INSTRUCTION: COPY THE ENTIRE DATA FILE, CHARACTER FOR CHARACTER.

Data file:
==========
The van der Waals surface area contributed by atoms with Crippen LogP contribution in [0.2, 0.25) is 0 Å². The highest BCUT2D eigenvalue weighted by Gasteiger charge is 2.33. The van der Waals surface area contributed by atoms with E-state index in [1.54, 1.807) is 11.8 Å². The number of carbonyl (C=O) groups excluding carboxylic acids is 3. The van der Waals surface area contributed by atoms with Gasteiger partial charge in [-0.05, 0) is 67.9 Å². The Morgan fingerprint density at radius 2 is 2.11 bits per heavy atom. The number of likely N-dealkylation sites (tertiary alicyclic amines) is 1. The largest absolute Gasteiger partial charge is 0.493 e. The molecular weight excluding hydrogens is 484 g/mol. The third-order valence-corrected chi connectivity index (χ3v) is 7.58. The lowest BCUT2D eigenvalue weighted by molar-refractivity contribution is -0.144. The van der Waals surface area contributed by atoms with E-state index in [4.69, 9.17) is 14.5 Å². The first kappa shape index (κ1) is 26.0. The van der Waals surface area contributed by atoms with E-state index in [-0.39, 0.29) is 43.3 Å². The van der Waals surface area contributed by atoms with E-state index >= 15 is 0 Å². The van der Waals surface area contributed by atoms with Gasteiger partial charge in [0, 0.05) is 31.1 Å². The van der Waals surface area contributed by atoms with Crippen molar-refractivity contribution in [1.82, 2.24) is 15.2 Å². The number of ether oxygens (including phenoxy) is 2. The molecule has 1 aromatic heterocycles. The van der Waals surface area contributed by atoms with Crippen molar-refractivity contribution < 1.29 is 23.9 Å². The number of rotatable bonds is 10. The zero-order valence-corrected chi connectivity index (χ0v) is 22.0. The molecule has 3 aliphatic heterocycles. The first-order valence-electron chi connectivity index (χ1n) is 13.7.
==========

The van der Waals surface area contributed by atoms with Crippen LogP contribution in [0.2, 0.25) is 0 Å². The highest BCUT2D eigenvalue weighted by Gasteiger charge is 2.33. The van der Waals surface area contributed by atoms with E-state index in [1.54, 1.807) is 11.8 Å². The number of carbonyl (C=O) groups excluding carboxylic acids is 3. The van der Waals surface area contributed by atoms with Gasteiger partial charge in [-0.05, 0) is 67.9 Å². The Morgan fingerprint density at radius 2 is 2.11 bits per heavy atom. The number of likely N-dealkylation sites (tertiary alicyclic amines) is 1. The largest absolute Gasteiger partial charge is 0.493 e. The molecular weight excluding hydrogens is 484 g/mol. The third-order valence-corrected chi connectivity index (χ3v) is 7.58. The lowest BCUT2D eigenvalue weighted by molar-refractivity contribution is -0.144. The van der Waals surface area contributed by atoms with E-state index in [4.69, 9.17) is 14.5 Å². The first kappa shape index (κ1) is 26.0. The van der Waals surface area contributed by atoms with E-state index in [-0.39, 0.29) is 43.3 Å². The van der Waals surface area contributed by atoms with E-state index >= 15 is 0 Å². The van der Waals surface area contributed by atoms with Gasteiger partial charge in [0, 0.05) is 31.1 Å². The van der Waals surface area contributed by atoms with Crippen molar-refractivity contribution in [1.82, 2.24) is 15.2 Å². The number of ether oxygens (including phenoxy) is 2. The molecule has 1 aromatic heterocycles. The van der Waals surface area contributed by atoms with Crippen molar-refractivity contribution < 1.29 is 23.9 Å². The number of rotatable bonds is 10. The zero-order valence-corrected chi connectivity index (χ0v) is 22.0. The molecule has 3 aliphatic heterocycles. The first-order valence-electron chi connectivity index (χ1n) is 13.7.